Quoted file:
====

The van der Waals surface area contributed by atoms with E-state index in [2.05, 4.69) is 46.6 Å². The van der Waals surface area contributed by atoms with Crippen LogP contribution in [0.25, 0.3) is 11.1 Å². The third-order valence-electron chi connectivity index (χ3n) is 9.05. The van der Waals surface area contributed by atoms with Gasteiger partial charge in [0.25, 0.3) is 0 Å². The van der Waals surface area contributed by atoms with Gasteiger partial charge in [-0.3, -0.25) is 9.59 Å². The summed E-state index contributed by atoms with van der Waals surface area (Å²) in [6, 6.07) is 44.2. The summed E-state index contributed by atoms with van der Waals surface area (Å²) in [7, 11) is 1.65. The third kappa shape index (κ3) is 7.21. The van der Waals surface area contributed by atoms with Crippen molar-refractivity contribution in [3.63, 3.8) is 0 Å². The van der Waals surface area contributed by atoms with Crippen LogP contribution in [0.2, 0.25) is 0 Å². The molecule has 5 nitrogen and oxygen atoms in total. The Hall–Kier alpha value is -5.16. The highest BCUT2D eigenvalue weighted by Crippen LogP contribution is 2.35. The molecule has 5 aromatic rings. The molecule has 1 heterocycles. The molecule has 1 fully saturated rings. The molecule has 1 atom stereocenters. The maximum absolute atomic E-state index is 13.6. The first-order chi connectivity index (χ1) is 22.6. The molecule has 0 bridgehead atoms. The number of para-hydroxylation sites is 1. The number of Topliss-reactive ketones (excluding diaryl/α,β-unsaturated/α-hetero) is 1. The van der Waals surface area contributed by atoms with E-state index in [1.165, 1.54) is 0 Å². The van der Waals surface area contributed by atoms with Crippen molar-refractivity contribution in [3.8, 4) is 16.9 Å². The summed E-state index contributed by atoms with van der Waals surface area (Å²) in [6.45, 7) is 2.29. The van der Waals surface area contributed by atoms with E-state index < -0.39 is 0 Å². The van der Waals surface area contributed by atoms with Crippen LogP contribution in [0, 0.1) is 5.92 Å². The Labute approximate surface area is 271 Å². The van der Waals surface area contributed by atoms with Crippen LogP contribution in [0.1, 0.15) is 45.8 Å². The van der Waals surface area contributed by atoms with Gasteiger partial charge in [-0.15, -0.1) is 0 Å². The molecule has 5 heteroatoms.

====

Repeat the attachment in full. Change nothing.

The van der Waals surface area contributed by atoms with E-state index in [2.05, 4.69) is 46.6 Å². The van der Waals surface area contributed by atoms with Crippen LogP contribution in [0.25, 0.3) is 11.1 Å². The third-order valence-electron chi connectivity index (χ3n) is 9.05. The van der Waals surface area contributed by atoms with Gasteiger partial charge in [0.25, 0.3) is 0 Å². The van der Waals surface area contributed by atoms with Gasteiger partial charge in [-0.3, -0.25) is 9.59 Å². The summed E-state index contributed by atoms with van der Waals surface area (Å²) in [6, 6.07) is 44.2. The summed E-state index contributed by atoms with van der Waals surface area (Å²) in [7, 11) is 1.65. The third kappa shape index (κ3) is 7.21. The van der Waals surface area contributed by atoms with Crippen molar-refractivity contribution in [3.63, 3.8) is 0 Å². The van der Waals surface area contributed by atoms with Crippen LogP contribution in [0.2, 0.25) is 0 Å². The molecule has 5 nitrogen and oxygen atoms in total. The Hall–Kier alpha value is -5.16. The highest BCUT2D eigenvalue weighted by Crippen LogP contribution is 2.35. The molecule has 5 aromatic rings. The molecule has 1 heterocycles. The molecule has 1 fully saturated rings. The molecule has 1 atom stereocenters. The maximum absolute atomic E-state index is 13.6. The first-order chi connectivity index (χ1) is 22.6. The molecule has 0 bridgehead atoms. The number of para-hydroxylation sites is 1. The number of Topliss-reactive ketones (excluding diaryl/α,β-unsaturated/α-hetero) is 1. The van der Waals surface area contributed by atoms with E-state index in [1.165, 1.54) is 0 Å². The van der Waals surface area contributed by atoms with Crippen molar-refractivity contribution in [3.8, 4) is 16.9 Å². The summed E-state index contributed by atoms with van der Waals surface area (Å²) in [6.45, 7) is 2.29. The van der Waals surface area contributed by atoms with E-state index < -0.39 is 0 Å². The van der Waals surface area contributed by atoms with Crippen LogP contribution in [0, 0.1) is 5.92 Å². The Labute approximate surface area is 271 Å². The van der Waals surface area contributed by atoms with Crippen LogP contribution in [0.1, 0.15) is 45.8 Å². The van der Waals surface area contributed by atoms with Gasteiger partial charge in [-0.15, -0.1) is 0 Å². The molecule has 5 heteroatoms.